The Grilla Grills BBQ island is made from heavy-duty stainless steel cabinets with a black granite worktops. Hence, it will likely last much longer than a wood DIY build. However, as its modular, if you cannot afford an entire outdoor kitchen made with these cabinets you could mix them in with DIY elements as well. While Grilla Grills obviously designed their Gill Module to fit their own Silverbac pellet grill, any pellet grill up to 48″ can be used. For instance, take the scenario above of having both a pellet grill and gas grill in an outdoor kitchen setup, that could be accommodated with this modular cabinet system.
If you don’t already own a pellet grill for the outdoor kitchen you’re interested in building the Grilla Grills Silverbac is an excellent/affordable pellet grill to consider and can be purchased as a built-in unit without the lower cabinet or their all-terrain cart. However, they could actually be added to the grill at a later date needed. As mentioned in the promotional video above from Grilla Grills, being modular means you could easily take this outdoor kitchen set up with you when/if you moved home. Which I think is a really appealing feature of this setup, so that’s worth thinking about.
Best Pellet Grills For Outdoor Kitchens – Things To Think About
Above we have looked at a few nice examples of wood pellet grills being integrated into DIY and off-the-shelf outdoor kitchen setups. I now want to go into a bit more detail on the pellet grills themselves. In terms of, what features do you really want to try and get if you are going for an outdoor kitchen setup? Hence, this pellet grill is going to live outside in the elements. However, there are other things to consider, such as if you just want to integrate purely a pellet grill (no gas grill) into your outdoor kitchen build you need to consider grilling/searing performance.
If You Can Afford It, Go For A Stainless Steel Pellet Grill
So if we look at the two pellet grill examples above of the REC TEC and Grilla Grill. Both of those pellet grill brands do use quite a bit of stainless steel. The Grilla Grill has stainless steel internals, and so does the REC TEC, but it also has a stainless steel cooking chamber unlike the Grilla Grill (but its more money). However, if your budget can stretch up over $2,000 you can start to consider a full stainless steel pellet grill. Which it should be pretty obvious is going to be better suited to an outdoor kitchen setup, especially if you live in a climate where above average rain/high humidity is a factor.
There are a couple of full stainless steel pellet grills available for just under $2,000. However, none of those models are available as built-in units suitable for an outdoor kitchen setup and their lower cabinets don’t look easily removable for a DIY ‘make it fit’ option. The only exception to this is probably the Louisiana Grill Estate Series 860. However, its hard to recommend this pellet grill for a couple of reasons. First, it doesn’t appear to have a PID controller, which for a pellet grill close to $2,000 isn’t great. Second, its got some very average reviews as you can see through the link below.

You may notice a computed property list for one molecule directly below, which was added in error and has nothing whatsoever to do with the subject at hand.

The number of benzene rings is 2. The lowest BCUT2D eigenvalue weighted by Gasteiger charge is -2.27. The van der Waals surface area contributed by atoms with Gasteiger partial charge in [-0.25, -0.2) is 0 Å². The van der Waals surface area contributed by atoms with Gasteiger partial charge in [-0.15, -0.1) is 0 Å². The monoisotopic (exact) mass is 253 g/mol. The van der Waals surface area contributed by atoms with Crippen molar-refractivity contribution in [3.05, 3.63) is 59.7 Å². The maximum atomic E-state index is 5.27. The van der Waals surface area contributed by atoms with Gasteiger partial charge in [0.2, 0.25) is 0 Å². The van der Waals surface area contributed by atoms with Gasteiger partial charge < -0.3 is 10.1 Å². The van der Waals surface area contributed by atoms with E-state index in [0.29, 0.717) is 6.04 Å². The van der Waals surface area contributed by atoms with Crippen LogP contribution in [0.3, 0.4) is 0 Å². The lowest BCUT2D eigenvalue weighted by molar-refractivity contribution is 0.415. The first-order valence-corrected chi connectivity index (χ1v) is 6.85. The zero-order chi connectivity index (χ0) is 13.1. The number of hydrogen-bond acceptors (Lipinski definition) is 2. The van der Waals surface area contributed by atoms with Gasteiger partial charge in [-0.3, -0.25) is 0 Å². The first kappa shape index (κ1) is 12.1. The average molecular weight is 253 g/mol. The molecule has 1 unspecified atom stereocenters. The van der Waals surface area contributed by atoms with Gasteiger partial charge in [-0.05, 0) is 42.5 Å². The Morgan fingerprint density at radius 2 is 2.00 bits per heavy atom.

For higher specification (and notable higher-priced) built-in full stainless steel pellet grills your options are either Memphis, Coyote or Twin Eagles. The Twin Eagles are by far the most expensive, but it also has the best feature set of the three brands. Also, Twin Eagles are the only brand of the three which is actually made in the USA. Which obviously increases manufacturing costs, but has the benefit of enabling higher quality control while also supporting domestic manufacturing jobs.
Important! Not All Stainless Steel Is Created Equal
As I discuss in my article on the best stainless steel pellet grills, you need to appreciate not all stainless steel, is well, stainless. Lower grades (201 or 430) can still suffer from corrosion/pitting. It will last much longer than painted carbon steel, however its not as good at resisting the elements as 304-grade stainless steel. Hence, while brands such as Memphis offer both 430 and 304-grade stainless steel grills, they recommend 304 units for coastal climates. The reason being salty sea air is one of the most corrosive environments for a grill. Though, as you probably have guessed a 304-grade stainless steel pellet grill will cost you more than a 430 grade.
How Capable Is The Pellet Grill At Grilling/Searing?
In one of the DIY outdoor kitchen examples above both a pellet grill and gas grill was built into the setup. As I discussed above its often because the strengths of most pellet grills are for going ‘low and slow’ to add flavour to food, while the key strength of a gas grill is in high-temperature searing/grilling. Well, what about if you are looking into an outdoor kitchen setup but you just want a pellet grill to do it all? Well, at the premium end of the market (hence full stainless steel pellets above), yes they generally all have good grilling/searing performance. However, at the lower end of the market depending on the specific pellet grill, it might not hit those high temps (above 450 degrees) quite as easily.